Unable to beat master swordsman Chu Yen Jieh (Hong Hoi), disgraced rival Tieh Hou commits suicide in right in front of his anguished wife (Chan Pooi-Ling) and son. A guilt-ridden Yen Jieh renounces swordplay and goes out of his way to safeguard the widow and child on their journey home. He even endures a terrible beating from bandits to ensure their lives are spared. Trailing these travellers are not one, but two sinister swordsmen. One is the magnificently monickered Black Doomsday Tan Lung (Chen Hung-Lieh) who is intent on killing Chu Yen Jieh to claim the title of top swordsman in the Martial World. The other is an anonymous assassin wielding the titular death-dealing device. This guy is on a mad mission to collect the severed heads of the world’s greatest martial artists, only his target is not Chu Yen Jieh. Instead, he plans to use Yen Jieh to lure out Tieh Hou’s vengeful brother, who happens to be none other than legendary blind swordsman Zato... hey, wait a minute. That’s not Zatoichi!
No, it isn’t. The real Zatoichi would be superstar Shintarô Katsu who played his signature role in twenty-six Japanese feature films and had just brought the character onto what would prove a long-running television series around the time Zatoichi vs. the Flying Guillotine was made. Who we have in his place is actually a Taiwanese actor called Sing Lung, who played this fake Zatoichi throughout three rip-off movies of which this was the last, preceded by Golden Sword & the Blind Swordsman (1970) and The Blind Swordsman vs. the White Wolf (1972). Not only is Sing Lung a dead ringer for Shintarô Katsu, he has his Ichi mannerisms down pat. Quite how this short-lived rival Zatoichi franchise came to be remains unclear, though it is likely Taiwanese filmmakers sought to cash-in on the official Hong Kong-Japanese co-production Zatoichi vs. the One-Armed Swordsman (1971). But even that is only one part of the strange convoluted story behind Zatoichi vs. the Flying Guillotine which actually appears to be cashing-in on not one but two, possibly even three separate martial arts film franchises.
In 1974 Shaw Brothers released The Flying Guillotine creating a craze for kung fu films featuring this head-lopping hat-box reaching its apotheosis with Master of the Flying Guillotine (1976), among the greatest genre movies ever made, though the gadget made an unexpected comeback in the superheroine flick, The Heroic Trio (1993). Additionally the Chu Yen Jieh character seems to have been modelled closely upon the screen persona of Jimmy Wang Yu, who of course starred opposite Shintarô Katsu in Zatoichi vs. the One-Armed Swordsman and went on to direct Master of the Flying Guillotine. Yen Jieh even wields the same distinctive broken sword Wang Yu used in the earlier film, although he does sport two functioning arms. In fact, in spite of the title, Chu Yen Jieh is very much the hero of this movie. His tragic love for the widow whose husband he killed provides the heart of the story as do his ongoing attempts to renounce violence in the face of enemies who will not let him be.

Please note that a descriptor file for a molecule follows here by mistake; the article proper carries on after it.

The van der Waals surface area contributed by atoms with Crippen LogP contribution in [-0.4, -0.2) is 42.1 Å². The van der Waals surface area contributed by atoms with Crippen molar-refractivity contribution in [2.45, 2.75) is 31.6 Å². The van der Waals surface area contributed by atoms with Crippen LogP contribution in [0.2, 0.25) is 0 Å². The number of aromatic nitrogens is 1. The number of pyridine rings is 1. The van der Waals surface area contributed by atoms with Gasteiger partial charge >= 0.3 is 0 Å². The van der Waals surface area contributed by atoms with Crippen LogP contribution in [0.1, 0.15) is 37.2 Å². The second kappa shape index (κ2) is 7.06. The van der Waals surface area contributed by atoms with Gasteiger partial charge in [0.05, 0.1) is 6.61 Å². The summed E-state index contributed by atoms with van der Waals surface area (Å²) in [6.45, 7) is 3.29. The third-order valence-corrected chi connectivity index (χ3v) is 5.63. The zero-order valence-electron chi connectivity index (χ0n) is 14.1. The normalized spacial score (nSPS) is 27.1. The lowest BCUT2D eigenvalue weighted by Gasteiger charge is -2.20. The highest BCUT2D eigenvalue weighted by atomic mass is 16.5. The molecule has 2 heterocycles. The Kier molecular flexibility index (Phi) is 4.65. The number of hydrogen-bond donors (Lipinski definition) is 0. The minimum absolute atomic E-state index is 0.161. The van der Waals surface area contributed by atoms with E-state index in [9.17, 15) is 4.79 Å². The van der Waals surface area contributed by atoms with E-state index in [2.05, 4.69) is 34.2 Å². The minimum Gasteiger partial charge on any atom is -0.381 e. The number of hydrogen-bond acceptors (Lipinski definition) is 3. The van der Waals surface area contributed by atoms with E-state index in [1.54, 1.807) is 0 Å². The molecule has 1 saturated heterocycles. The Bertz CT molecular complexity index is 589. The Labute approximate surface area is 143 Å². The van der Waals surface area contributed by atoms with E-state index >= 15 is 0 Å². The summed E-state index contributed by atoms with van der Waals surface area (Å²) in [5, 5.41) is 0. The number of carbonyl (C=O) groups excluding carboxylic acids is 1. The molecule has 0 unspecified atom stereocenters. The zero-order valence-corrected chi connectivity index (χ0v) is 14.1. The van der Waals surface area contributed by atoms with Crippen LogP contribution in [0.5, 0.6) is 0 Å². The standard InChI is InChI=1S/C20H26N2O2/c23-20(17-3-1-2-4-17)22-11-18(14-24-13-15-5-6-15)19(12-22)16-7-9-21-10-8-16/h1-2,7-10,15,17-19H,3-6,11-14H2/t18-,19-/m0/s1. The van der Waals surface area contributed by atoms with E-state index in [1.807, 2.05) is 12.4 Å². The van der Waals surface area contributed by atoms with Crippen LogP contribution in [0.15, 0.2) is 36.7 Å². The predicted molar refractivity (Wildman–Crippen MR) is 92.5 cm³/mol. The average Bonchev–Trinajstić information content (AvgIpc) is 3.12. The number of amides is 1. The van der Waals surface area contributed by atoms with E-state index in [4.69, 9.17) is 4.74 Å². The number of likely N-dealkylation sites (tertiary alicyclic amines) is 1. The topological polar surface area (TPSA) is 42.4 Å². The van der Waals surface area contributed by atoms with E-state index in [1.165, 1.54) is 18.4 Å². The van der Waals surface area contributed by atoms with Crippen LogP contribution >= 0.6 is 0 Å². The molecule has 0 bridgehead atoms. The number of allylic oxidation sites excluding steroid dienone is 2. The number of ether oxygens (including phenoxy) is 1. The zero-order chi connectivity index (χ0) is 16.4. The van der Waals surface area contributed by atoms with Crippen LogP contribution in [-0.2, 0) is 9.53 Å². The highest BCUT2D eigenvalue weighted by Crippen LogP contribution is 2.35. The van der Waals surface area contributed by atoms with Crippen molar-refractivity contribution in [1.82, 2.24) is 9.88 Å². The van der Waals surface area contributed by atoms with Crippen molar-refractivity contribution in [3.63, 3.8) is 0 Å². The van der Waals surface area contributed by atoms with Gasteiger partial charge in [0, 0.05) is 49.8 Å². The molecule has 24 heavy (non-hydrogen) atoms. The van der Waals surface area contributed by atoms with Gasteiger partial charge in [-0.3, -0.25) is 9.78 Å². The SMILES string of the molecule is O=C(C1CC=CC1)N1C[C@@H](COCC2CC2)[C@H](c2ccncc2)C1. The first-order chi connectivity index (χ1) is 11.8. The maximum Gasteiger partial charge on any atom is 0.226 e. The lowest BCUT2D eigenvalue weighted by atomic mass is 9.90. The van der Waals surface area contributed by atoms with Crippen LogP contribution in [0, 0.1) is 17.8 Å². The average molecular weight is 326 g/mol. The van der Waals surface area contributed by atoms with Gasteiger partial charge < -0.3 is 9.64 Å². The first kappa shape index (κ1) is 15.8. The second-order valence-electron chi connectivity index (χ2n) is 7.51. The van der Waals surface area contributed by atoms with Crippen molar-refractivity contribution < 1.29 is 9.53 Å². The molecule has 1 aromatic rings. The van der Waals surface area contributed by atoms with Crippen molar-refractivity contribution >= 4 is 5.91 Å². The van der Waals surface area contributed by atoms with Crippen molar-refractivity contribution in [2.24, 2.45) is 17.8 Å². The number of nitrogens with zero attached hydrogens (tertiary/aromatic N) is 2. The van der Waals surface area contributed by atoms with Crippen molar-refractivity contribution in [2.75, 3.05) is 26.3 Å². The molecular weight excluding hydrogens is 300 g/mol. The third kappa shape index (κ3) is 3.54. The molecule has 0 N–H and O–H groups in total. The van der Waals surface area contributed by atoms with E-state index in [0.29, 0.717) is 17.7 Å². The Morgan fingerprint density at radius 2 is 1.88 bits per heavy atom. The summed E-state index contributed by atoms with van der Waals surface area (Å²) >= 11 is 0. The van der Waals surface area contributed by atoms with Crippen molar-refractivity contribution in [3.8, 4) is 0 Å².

One of those enemies is of course, Zatoichi. Sing Lung may be able roll his eyeballs and waggle his ears in the familiar Katsu manner, but plays an Ichi far removed from the affable, good humoured, profoundly altruistic rogue fans know and love. In a move sure to outrage purists, Ichi is recast as a foul tempered, belligerent oaf whose lust for vengeance blinds him far grievously than his physical handicap. The film goes so far as to concoct a new origin story, revealing Ichi is really a Chinese hero by the name of Wu Chung Hi who was abducted to Japan by pirates! Perhaps the filmmakers felt lingering resentment over the Second World War would prevent Chinese audiences from embracing a Japanese hero, in much the same way as several Japanese filmmakers working at Shaw Brothers opted for Chinese pseudonyms, though filmgoers flocked to see the real Shintarô Katsu in Zatoichi vs. the One-Armed Swordman without making a fuss.
Although Ichi eventually sees the error of his ways, the character has shockingly little to do with the plot beyond periodically popping up for a bizarre comic interlude. These include a strange scene where a small boy swipes Ichi’s clothes while he is bathing in a stream, promising to return them only in return for a glimpse of his bare butt. Eh? This sort of behaviour would land most grown men in prison but Ichi happily indulges the, er, eccentric tyke. Even more shocking, Ichi also concedes Chu Yen Jieh is the greater swordsman (really?) and actually sits out the final fight with the dastardly Tan Lung. The end result is tantamount to the French making a James Bond movie unmasking 007 as an inept idiot leaving some Gallic action hero to kill all the bad guys and get the girl.
While the frenetic camerawork is far from artless and care was spent on the production, as evident from some detailed sets, the fast-motion action is hopelessly comical and the haphazard editing lends a disjointed, almost Godardian rhythm. Viewers may well give up during the first twenty minutes, a series of random encounters that are all but incoherent while the eventual plot is riddled with holes. Still, connoisseurs of trashy kung fu flicks may derive some pleasure from the gunshot effect that accompanies the flying guillotine and movie buffs will certainly spot that the finale was stolen from Shane (1953).